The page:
Those reasons may not be enough to even make it through school. Think it over. I have met many of what I'd call guaranteed survivors. They have pre-guaranteed their survival in any school or job setting because they are crazy to be nurses. They will do whatever it takes, and they won't accept anything less from life. Even if you don't have this attitude now you can work to acquire it. I got mine by having nursing heroes. The first ones were the nurses who kept my father human while he was dying. They saw who he was inside and related to that, not his disease. His doctor, on the other hand, was a jerk. As soon as we got to the hospital, the doctor screamed at me and Mom and her sis that Dad was "terminal, he's going to die" and he was going down the hall to prepare a massive morphine infusion so he would never wake up, and he turned his back on us and started walking. I yelled "You'll do no such thing." I'm loud. Then he started screaming how it was cruel to let him live, etc. and I told him I knew it wasn't Dad's time, he had unfinished business (which he did, when the people he loved and who loved him flew in from all over to spend time with him, this took a month, then at dawn one day he told me to call Mom and that's when I knew his business was finished). So I was feeling pretty bad. Then I met the oncology nurses. Very simply, they kept Dad being Dad. So those were my first heroes. Since then, I have adopted numerous nursing heroes. It doesn't matter if they have some flaw or flaws so long as they have something I want to emulate. Also reading can help. "From Novice to Expert" really got me fired up (eventually I got to meet Pat Benner and she is awesome in person). But it is the same as anything you want to do. You know yourself better than anyone on the planet. If you're not on fire already, if you want to succeed, you will have to make a plan to fire yourself up and plan how you're going to sustain the fire.
  9. by   augigi
    Err... don't do it for the pay!!! (Are you kidding?)
  10. by   Daytonite
    If you are going into nursing solely for the attraction of the money, it's the wrong reason. I went into nursing because I needed to be doing something where I felt like I was making a difference in people's lives as well as being productive. I can't stand sitting around and doing nothing. Well, there's certainly no sitting around in nursing. It helps to be a workaholic. Having a touch of attention deficit doesn't hurt either. Multi-tasking is a regular activity. I have learned so much about prioritizing and organizing that I KNOW that I could supervise and manage in probably any other career due to what I've learned from my work in nursing. Nurses are leaders and supervisors of patient care and those who give the care to patients. If you have any other idea about the career than you need to take another look at what nurses do and re-think if it's what you want to do. Those great wages we earn are for our ability to think and make judgments, not for fluffing pillows and giving back rubs.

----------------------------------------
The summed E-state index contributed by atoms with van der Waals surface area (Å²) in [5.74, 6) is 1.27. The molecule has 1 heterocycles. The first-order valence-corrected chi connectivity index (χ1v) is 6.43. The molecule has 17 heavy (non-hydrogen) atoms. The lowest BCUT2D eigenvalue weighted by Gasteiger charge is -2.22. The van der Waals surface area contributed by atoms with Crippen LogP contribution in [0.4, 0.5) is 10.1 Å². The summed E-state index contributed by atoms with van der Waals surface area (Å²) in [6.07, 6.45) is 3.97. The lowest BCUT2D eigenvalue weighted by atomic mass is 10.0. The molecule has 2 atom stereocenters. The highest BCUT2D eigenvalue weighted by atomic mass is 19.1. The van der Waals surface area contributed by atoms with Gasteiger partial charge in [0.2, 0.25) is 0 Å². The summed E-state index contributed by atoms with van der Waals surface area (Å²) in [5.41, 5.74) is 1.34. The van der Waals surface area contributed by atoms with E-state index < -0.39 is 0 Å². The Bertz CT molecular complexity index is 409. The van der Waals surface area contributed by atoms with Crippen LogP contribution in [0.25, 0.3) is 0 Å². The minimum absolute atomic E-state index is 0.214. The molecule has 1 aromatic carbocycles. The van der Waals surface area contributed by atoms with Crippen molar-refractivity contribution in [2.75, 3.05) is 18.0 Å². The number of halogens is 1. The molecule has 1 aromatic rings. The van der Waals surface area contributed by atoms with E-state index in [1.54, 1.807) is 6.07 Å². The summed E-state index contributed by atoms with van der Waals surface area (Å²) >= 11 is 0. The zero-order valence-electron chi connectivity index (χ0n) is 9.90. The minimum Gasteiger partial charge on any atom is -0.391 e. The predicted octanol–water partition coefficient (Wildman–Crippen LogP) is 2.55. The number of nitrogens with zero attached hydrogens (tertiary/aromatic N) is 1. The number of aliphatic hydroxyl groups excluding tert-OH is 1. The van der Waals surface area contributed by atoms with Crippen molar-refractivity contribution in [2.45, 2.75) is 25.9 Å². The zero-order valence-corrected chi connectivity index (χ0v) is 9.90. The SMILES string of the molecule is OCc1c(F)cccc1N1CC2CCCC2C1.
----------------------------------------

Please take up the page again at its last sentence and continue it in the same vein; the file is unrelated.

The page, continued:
11. by   HealthyRN
    I don't believe that the pay is nearly enough compensation for the responsibility and hard work that nursing entails. On a good day, I do the work of at least two nurses and sometimes several other people as well (housekeeping, clerk, tech, etc.). Not to mention that I could very easily harm or kill a patient if I am not on top of my game. All this and I make about the same amount of money or less as my friends who majored in business and education.

    As far as the hours go, I do not consider working grueling 12-hour shifts, evenings/nights, weekends, and holidays to be good hours. I'm sure there are working situations out there where you could have more control over the hours you work, such as if you are working contingent. However, you have to be able to afford to work contingent (no benefits, less hours to choose from, etc.).

    Despite all this, many people do find personal satisfaction in nursing. It can be satisfying to provide care to people when they are in need. There are also a lot of options in nursing. I would recommend that you shadow some nurses before making a decision. I always tell people that I wouldn't recommend nursing unless they have a realistic understanding of what the job entails, they truly have their heart set on it, and can't imagine doing anything else.
  12. by   decartes
    Unfortunately, every career has its downside and those in it would most likely complain about stress, poor pay, bad hours, etc. I guess this is a part of human nature's "wanting and looking for something better" kinda thing.

    Many nurses I know ask me, "why nursing???" as if I were crazy. I had to point out the complaints about my last job of 11 years (10-12 hrs, 5-7 days/week, no OT, HIGH stress, individual health coverage ONLY, poor salary, etc.). In my last job, I truly believed in what I was doing. I feel this more-so with nursing because the results of your work are almost immediate when compared to my last job. As for the high stress, at least it's only for 36-40 hours, normally. Anything after that, I get extra.

    Coming from another job perspective, I think my move into nursing was a great idea.
  13. by   samantha18
    Hey everyone...Thanks for replying to my post. I appreciate all the info everyone has given to me.
  14. by   TheCommuter
    Please keep in mind that many of us vent only the bad, frustating stuff when we visit online websites. It might present a lopsided picture of nursing. Very few nurses actually visit these types of sites to discuss how wonderful of a day they had at work.

    My point is this: we tend to focus on the bad stuff far more than the joys of nursing.

close